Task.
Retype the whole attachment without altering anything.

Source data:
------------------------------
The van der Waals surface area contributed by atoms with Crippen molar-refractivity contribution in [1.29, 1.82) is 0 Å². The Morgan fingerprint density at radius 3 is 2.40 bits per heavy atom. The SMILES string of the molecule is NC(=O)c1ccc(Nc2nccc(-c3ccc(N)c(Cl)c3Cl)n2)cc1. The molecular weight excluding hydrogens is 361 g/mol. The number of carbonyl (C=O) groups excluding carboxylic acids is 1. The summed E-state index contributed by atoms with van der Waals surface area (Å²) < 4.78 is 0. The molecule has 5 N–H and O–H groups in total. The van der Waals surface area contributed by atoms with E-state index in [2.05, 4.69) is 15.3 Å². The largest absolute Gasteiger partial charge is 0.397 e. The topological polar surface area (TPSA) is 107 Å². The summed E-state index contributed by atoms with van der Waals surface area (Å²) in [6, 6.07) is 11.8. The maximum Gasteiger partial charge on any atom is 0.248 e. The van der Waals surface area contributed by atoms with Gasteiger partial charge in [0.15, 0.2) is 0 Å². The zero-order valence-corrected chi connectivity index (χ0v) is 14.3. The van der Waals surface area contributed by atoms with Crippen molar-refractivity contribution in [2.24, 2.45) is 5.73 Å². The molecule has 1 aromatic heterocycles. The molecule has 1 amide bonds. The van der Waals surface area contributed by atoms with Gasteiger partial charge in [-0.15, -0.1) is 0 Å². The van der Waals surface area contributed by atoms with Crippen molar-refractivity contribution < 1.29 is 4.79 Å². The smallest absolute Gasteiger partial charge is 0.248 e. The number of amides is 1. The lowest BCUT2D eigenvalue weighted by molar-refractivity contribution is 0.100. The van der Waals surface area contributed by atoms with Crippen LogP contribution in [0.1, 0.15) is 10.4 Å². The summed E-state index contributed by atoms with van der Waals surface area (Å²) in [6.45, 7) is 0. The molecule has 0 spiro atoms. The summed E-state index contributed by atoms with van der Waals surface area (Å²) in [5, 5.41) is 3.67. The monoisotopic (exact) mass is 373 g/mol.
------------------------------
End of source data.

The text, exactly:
The van der Waals surface area contributed by atoms with Crippen molar-refractivity contribution in [1.29, 1.82) is 0 Å². The Morgan fingerprint density at radius 3 is 2.40 bits per heavy atom. The SMILES string of the molecule is NC(=O)c1ccc(Nc2nccc(-c3ccc(N)c(Cl)c3Cl)n2)cc1. The molecular weight excluding hydrogens is 361 g/mol. The number of carbonyl (C=O) groups excluding carboxylic acids is 1. The summed E-state index contributed by atoms with van der Waals surface area (Å²) < 4.78 is 0. The molecule has 5 N–H and O–H groups in total. The van der Waals surface area contributed by atoms with E-state index in [2.05, 4.69) is 15.3 Å². The largest absolute Gasteiger partial charge is 0.397 e. The topological polar surface area (TPSA) is 107 Å². The summed E-state index contributed by atoms with van der Waals surface area (Å²) in [6, 6.07) is 11.8. The maximum Gasteiger partial charge on any atom is 0.248 e. The van der Waals surface area contributed by atoms with Gasteiger partial charge in [0.15, 0.2) is 0 Å². The zero-order valence-corrected chi connectivity index (χ0v) is 14.3. The van der Waals surface area contributed by atoms with Crippen molar-refractivity contribution in [2.24, 2.45) is 5.73 Å². The molecule has 1 aromatic heterocycles. The molecule has 1 amide bonds. The van der Waals surface area contributed by atoms with Gasteiger partial charge in [-0.15, -0.1) is 0 Å². The van der Waals surface area contributed by atoms with Crippen molar-refractivity contribution < 1.29 is 4.79 Å². The smallest absolute Gasteiger partial charge is 0.248 e. The number of amides is 1. The lowest BCUT2D eigenvalue weighted by molar-refractivity contribution is 0.100. The van der Waals surface area contributed by atoms with Crippen LogP contribution in [0.1, 0.15) is 10.4 Å². The summed E-state index contributed by atoms with van der Waals surface area (Å²) in [6.45, 7) is 0. The molecule has 0 spiro atoms. The summed E-state index contributed by atoms with van der Waals surface area (Å²) in [5, 5.41) is 3.67. The monoisotopic (exact) mass is 373 g/mol.